Motherity And Motherhood In Frankenstein

1260 Words6 Pages
Published in 1818, Frankenstein is one of the most famous works of Mary Shelley and its origin is almost as mysterious and exciting as the novel itself. The book is telling a story about the monstrous and mortal consequences of male creation, arising from a rivalry between man's affinities to his family and surely to science as well. Recently, modern literary critics do not perceive the work of Shelley merely as a fictional creation, but primarily as a novel that reflects the author's personal experience and above all her ambivalence about motherhood. The concept of maternity brings the author fatal connotations, which are associated not only with death, but also with other feelings surrounded it. A famous American literary critic, Ellen Moers, was the first one who discovered the real deep soul of the book, claiming that Shelley's own experiences of pregnancy, birth and child-rearing, by the time she wrote Frankenstein, so inextricably and fearfully connected with death, give an explanation of her guilt, anxiety and depression related to motherhood. The death was always part of Shelley's life, especially with the loss of her mother and her own children. These survivals took a significant part in her self-identification and creation as…show more content…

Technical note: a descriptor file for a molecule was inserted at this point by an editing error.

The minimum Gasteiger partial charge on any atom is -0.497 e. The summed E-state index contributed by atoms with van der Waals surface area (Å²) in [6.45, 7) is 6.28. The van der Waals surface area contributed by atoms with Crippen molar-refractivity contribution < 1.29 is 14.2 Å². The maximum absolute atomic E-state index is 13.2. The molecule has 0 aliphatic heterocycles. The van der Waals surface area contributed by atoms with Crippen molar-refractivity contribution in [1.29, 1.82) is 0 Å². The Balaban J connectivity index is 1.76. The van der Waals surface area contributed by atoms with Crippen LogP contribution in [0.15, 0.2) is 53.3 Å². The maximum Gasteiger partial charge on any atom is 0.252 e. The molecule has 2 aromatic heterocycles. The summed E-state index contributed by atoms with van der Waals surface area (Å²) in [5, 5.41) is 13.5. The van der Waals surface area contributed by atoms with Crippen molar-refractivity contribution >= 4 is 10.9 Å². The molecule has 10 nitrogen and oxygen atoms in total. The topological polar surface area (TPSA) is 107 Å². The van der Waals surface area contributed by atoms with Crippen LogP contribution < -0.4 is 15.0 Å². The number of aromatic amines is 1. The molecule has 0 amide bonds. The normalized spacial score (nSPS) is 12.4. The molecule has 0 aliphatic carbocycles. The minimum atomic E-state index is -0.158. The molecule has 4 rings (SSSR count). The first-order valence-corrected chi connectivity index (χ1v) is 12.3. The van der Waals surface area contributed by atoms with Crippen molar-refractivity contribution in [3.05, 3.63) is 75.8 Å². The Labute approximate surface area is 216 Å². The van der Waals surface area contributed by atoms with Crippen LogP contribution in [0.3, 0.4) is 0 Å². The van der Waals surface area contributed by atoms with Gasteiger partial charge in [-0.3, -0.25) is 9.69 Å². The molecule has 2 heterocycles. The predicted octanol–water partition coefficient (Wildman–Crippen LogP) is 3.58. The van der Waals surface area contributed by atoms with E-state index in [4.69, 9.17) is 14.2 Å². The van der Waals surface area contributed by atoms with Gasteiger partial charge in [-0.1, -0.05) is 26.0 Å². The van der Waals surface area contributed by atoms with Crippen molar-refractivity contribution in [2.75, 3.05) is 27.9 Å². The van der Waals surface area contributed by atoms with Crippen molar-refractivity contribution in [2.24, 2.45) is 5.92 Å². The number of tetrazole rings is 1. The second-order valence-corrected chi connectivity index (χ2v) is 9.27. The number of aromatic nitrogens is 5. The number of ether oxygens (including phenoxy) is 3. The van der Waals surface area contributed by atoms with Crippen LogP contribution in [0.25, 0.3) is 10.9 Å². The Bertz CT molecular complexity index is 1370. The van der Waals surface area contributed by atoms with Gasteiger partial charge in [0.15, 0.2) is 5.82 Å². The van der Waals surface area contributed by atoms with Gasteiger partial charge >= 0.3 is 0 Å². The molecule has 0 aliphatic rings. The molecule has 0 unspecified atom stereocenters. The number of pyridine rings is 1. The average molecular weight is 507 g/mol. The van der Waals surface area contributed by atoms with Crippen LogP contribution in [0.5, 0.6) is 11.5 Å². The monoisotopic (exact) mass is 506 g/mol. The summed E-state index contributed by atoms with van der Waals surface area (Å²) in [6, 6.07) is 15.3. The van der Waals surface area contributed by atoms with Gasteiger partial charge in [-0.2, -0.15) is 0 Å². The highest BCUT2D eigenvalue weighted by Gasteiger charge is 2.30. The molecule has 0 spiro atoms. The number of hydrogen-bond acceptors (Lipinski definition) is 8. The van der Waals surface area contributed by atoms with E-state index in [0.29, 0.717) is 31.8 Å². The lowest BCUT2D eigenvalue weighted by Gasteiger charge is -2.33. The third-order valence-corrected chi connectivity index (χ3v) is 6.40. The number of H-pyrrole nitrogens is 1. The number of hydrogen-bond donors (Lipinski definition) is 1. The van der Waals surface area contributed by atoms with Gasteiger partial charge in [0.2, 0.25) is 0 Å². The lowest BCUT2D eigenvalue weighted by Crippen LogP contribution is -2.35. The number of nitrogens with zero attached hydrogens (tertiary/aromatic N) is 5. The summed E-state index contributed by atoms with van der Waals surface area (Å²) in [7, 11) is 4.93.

The next struggle was death of her half sister Fanny, who commited suicide upon discovering her illegitimacy and additionally, Harriet Shelly, the ex wife of Percy, drown herself because she was expecting a baby from the other man than her husband. In an eerie and mysterious repetition of circumstances, the fact that another woman's death gave her a chance to get married and made her social rebirth as Mrs Shelley possible, shows that the complications at her „first“ natural birth are strongly connected with her mother's

    More about Motherity And Motherhood In Frankenstein

      Open Document